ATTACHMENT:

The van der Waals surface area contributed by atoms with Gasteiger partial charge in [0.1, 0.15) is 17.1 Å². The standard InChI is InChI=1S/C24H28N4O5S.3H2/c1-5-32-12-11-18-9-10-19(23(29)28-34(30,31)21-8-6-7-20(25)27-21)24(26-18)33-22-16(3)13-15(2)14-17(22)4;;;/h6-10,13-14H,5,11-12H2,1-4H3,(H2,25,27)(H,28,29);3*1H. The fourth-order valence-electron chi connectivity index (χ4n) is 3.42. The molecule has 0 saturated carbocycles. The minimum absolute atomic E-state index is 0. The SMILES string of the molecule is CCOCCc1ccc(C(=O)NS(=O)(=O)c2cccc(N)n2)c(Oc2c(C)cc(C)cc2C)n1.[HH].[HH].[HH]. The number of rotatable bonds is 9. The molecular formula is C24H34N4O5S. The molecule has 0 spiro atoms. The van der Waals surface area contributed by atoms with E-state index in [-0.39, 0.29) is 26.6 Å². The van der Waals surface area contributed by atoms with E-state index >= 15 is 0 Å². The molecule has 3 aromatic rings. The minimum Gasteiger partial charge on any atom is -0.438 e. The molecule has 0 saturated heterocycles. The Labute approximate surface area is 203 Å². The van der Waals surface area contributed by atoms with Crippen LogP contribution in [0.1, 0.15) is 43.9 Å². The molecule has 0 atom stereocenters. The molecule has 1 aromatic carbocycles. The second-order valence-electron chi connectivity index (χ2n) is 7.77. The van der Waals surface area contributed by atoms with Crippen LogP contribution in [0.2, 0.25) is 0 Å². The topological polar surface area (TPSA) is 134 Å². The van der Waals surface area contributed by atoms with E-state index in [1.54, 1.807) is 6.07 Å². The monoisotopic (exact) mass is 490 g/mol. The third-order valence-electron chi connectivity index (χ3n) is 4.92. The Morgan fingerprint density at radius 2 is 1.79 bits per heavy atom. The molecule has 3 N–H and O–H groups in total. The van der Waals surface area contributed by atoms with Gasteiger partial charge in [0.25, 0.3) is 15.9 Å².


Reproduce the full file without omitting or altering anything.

The van der Waals surface area contributed by atoms with Gasteiger partial charge in [0.1, 0.15) is 17.1 Å². The standard InChI is InChI=1S/C24H28N4O5S.3H2/c1-5-32-12-11-18-9-10-19(23(29)28-34(30,31)21-8-6-7-20(25)27-21)24(26-18)33-22-16(3)13-15(2)14-17(22)4;;;/h6-10,13-14H,5,11-12H2,1-4H3,(H2,25,27)(H,28,29);3*1H. The fourth-order valence-electron chi connectivity index (χ4n) is 3.42. The molecule has 0 saturated carbocycles. The minimum absolute atomic E-state index is 0. The SMILES string of the molecule is CCOCCc1ccc(C(=O)NS(=O)(=O)c2cccc(N)n2)c(Oc2c(C)cc(C)cc2C)n1.[HH].[HH].[HH]. The number of rotatable bonds is 9. The molecular formula is C24H34N4O5S. The molecule has 0 spiro atoms. The van der Waals surface area contributed by atoms with E-state index in [-0.39, 0.29) is 26.6 Å². The van der Waals surface area contributed by atoms with E-state index >= 15 is 0 Å². The molecule has 3 aromatic rings. The minimum Gasteiger partial charge on any atom is -0.438 e. The molecule has 0 saturated heterocycles. The Labute approximate surface area is 203 Å². The van der Waals surface area contributed by atoms with Crippen LogP contribution in [0.1, 0.15) is 43.9 Å². The molecule has 0 atom stereocenters. The molecule has 1 aromatic carbocycles. The second-order valence-electron chi connectivity index (χ2n) is 7.77. The van der Waals surface area contributed by atoms with Crippen LogP contribution in [0.2, 0.25) is 0 Å². The topological polar surface area (TPSA) is 134 Å². The van der Waals surface area contributed by atoms with E-state index in [1.54, 1.807) is 6.07 Å². The monoisotopic (exact) mass is 490 g/mol. The third-order valence-electron chi connectivity index (χ3n) is 4.92. The Morgan fingerprint density at radius 2 is 1.79 bits per heavy atom. The molecule has 3 N–H and O–H groups in total. The van der Waals surface area contributed by atoms with Gasteiger partial charge in [0.25, 0.3) is 15.9 Å².